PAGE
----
You’ll never meet a survivor who will say, “I wish I had been less prepared.” Simply put, those who were prepared to survive are the ones who survive. There’s no way to argue about this one, but it’s the one attribute that scares people away. There are many who don’t want to be known as one of those quote crazy survivalists or one of foolish, “preppers.” So, they don’t prepare all. The bummer is that when they are knocking down your door because they’ve run out of water, you are going to have to make a hard choice. Make a note here. It’s probably best not to let anyone know you have provisions or emergency supplies, to avoid having to make such a choice.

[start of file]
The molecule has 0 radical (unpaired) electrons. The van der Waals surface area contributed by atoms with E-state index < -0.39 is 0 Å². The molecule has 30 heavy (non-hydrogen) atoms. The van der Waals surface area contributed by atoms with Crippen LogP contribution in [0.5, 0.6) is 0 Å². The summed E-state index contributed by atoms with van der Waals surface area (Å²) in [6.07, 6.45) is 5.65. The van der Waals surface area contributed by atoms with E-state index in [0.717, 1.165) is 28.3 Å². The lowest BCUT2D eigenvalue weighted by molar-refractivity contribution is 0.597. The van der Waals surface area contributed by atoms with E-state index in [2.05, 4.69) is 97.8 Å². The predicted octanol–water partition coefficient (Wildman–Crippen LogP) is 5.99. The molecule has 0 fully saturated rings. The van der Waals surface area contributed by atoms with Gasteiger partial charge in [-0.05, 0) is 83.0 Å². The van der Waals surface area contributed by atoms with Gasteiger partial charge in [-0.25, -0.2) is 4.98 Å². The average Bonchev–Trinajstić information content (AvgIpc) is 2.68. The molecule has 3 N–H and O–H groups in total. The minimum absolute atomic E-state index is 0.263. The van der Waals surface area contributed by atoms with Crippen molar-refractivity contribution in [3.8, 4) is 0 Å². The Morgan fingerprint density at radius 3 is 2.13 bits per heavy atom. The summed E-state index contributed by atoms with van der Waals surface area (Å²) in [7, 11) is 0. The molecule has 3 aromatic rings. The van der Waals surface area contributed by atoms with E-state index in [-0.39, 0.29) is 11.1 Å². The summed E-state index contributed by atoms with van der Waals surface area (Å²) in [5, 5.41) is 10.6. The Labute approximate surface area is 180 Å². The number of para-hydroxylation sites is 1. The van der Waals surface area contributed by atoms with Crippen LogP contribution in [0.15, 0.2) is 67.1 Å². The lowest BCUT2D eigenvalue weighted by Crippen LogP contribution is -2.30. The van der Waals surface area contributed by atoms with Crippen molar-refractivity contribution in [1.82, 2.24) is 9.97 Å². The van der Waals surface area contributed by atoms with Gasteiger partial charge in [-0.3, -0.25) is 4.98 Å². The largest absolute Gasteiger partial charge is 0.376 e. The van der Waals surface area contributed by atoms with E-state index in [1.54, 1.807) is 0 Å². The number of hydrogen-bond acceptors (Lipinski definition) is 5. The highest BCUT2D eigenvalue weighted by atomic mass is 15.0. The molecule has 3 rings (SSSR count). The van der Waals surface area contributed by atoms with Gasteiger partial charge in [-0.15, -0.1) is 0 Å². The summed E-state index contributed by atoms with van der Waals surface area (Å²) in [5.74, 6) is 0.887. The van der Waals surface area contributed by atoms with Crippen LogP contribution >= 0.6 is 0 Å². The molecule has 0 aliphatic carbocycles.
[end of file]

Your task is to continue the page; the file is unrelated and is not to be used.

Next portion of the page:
Anyway, the benefits of this attribute are, I hope obvious by now. If you have food, water and other provisions for a week, a month or year then you’ll probably survive for a week, a month, or a year. Make sense? At the same time preparation doesn’t consist of just having a stock of provisions your basement. In fact, includes everything we’re talking about in this book. You really can never be done preparing because, there are always more things to do, more contingency plans to put in place, and more things to learn about. In order to give you a perspective on preparation just answer this question; why does our military spend the time and effort to send our pilots and all our special operations forces through survival schools? Because they are preparing those soldiers so they will know what they will need to do if they are stranded behind enemy lines or captured by the enemy. This reason is simply because it works and confirms the reality that those who are prepared, survive. Preparation for calamity or a disaster is like buying life insurance, but the differences with life insurance is that you never get to reap the rewards because it only pays off when you are dead. Being prepared for a disaster is life insurance that pays off by keeping you alive. When SHTF you want to be able to cash in that policy yourself.